In the context of the event 'Optimising Wind Farms In Cold Climates' which took place on 17 and 18 October in Antwerp, OWI-Lab welcomed a delegation from the wind industry. The event focuses both on the commercial and technical complexities, which form an obstacle for the operation of wind farms. This was perfectly demonstrated in the climate chamber of OWI-Lab.

extreme weather, climate chamber

Just like people and animals machines have to be protected against (excessively) low temperatures. Vehicles, in particular, suffer a lot from the cold. A solution which strongly reduces the emission and fuel cost, wear and maintenance costs and increases the driver comfort was recently presented.

Wind turbines can generate electricity even in the most extreme winter weather. At least if they are made resilient enough. Designers of motors and turbines can all rely on our extensive expertise to allow electricity generation even in extreme climates.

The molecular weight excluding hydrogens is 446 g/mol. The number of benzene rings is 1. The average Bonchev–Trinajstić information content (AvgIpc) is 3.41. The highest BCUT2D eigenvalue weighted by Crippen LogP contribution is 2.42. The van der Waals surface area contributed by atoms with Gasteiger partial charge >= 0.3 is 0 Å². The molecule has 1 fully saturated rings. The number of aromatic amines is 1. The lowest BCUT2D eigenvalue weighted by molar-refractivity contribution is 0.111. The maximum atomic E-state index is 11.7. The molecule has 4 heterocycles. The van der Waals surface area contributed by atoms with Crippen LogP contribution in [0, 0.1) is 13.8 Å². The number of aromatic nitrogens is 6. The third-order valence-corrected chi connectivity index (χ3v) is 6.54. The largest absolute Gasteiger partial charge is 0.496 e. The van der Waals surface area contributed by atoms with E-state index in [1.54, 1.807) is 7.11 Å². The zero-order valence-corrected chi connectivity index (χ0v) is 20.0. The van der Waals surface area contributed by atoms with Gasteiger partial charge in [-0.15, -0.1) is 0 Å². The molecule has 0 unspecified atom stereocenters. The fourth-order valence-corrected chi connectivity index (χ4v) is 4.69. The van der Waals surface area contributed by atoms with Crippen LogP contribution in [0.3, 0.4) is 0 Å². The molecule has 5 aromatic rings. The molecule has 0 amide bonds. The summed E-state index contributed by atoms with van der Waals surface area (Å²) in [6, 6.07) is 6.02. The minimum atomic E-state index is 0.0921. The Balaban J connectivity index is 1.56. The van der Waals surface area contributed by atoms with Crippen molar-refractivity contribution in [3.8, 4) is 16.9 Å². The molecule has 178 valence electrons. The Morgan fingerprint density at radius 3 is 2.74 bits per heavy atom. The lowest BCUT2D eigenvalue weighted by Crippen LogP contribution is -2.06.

Last year, OWI-Lab's test facility made some new investments, in order to support the wind power industry with functional testing of electrical machinery as if it were installed in an existing wind turbine. CG Power Systems was one of the first companies to perform tests.

Researchers of the Dutch Delft University of Technology have performed R&D icing and low temperatures tests on a new de-icing technique in OWI-Lab’s climate chamber. These tests will help them to further develop a de-icing technique based on ns-DBD plasma actuators.

In the search for lower fuel consumption, engines have become leaner, have higher compression ratios and combust at higher temperatures. This results in relatively low CO and HC emissions, but high emissions of NOx. In order to counter this effect, after-treatment systems have been deployed, but cold starts remain a problem. The high NOx emissions can be reduced in several ways. Full vehicle testing is essential for obtaining the best results. OWI-Lab has the proper testing equipment that is also suitable for large off-highway vehicles.